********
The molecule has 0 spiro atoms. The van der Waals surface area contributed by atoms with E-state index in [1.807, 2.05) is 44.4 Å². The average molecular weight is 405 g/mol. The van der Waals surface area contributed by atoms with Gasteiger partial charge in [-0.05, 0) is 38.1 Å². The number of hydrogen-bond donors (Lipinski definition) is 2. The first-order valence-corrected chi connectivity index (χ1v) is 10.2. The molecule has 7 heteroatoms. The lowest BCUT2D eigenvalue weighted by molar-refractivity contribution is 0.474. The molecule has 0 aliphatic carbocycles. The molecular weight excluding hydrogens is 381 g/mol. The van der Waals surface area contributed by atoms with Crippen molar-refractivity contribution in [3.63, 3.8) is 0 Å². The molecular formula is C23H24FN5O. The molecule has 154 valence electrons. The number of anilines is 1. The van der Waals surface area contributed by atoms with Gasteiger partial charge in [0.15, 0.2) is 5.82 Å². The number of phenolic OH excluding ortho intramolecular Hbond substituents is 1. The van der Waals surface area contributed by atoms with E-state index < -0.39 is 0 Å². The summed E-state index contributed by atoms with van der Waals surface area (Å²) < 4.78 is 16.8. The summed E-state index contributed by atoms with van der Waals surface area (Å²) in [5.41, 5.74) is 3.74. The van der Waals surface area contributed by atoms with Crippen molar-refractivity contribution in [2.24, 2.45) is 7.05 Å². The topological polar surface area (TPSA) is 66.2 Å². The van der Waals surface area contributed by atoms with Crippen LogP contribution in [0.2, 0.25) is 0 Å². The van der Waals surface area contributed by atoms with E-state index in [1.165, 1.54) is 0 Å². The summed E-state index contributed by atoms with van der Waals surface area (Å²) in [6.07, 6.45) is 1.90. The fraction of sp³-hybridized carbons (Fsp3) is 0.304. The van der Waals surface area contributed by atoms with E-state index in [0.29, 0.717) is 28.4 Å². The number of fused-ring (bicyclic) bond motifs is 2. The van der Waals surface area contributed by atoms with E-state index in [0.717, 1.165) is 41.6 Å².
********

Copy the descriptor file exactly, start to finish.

The molecule has 0 spiro atoms. The van der Waals surface area contributed by atoms with E-state index in [1.807, 2.05) is 44.4 Å². The average molecular weight is 405 g/mol. The van der Waals surface area contributed by atoms with Gasteiger partial charge in [-0.05, 0) is 38.1 Å². The number of hydrogen-bond donors (Lipinski definition) is 2. The first-order valence-corrected chi connectivity index (χ1v) is 10.2. The molecule has 7 heteroatoms. The lowest BCUT2D eigenvalue weighted by molar-refractivity contribution is 0.474. The molecule has 0 aliphatic carbocycles. The molecular weight excluding hydrogens is 381 g/mol. The van der Waals surface area contributed by atoms with Crippen molar-refractivity contribution in [3.63, 3.8) is 0 Å². The molecular formula is C23H24FN5O. The molecule has 154 valence electrons. The number of anilines is 1. The van der Waals surface area contributed by atoms with Gasteiger partial charge in [0.15, 0.2) is 5.82 Å². The number of phenolic OH excluding ortho intramolecular Hbond substituents is 1. The van der Waals surface area contributed by atoms with E-state index < -0.39 is 0 Å². The summed E-state index contributed by atoms with van der Waals surface area (Å²) < 4.78 is 16.8. The summed E-state index contributed by atoms with van der Waals surface area (Å²) in [5.41, 5.74) is 3.74. The van der Waals surface area contributed by atoms with Crippen molar-refractivity contribution in [2.24, 2.45) is 7.05 Å². The topological polar surface area (TPSA) is 66.2 Å². The van der Waals surface area contributed by atoms with Crippen LogP contribution in [0.2, 0.25) is 0 Å². The van der Waals surface area contributed by atoms with E-state index in [1.165, 1.54) is 0 Å². The summed E-state index contributed by atoms with van der Waals surface area (Å²) in [6.07, 6.45) is 1.90. The fraction of sp³-hybridized carbons (Fsp3) is 0.304. The van der Waals surface area contributed by atoms with E-state index in [0.29, 0.717) is 28.4 Å². The number of fused-ring (bicyclic) bond motifs is 2. The van der Waals surface area contributed by atoms with E-state index in [0.717, 1.165) is 41.6 Å².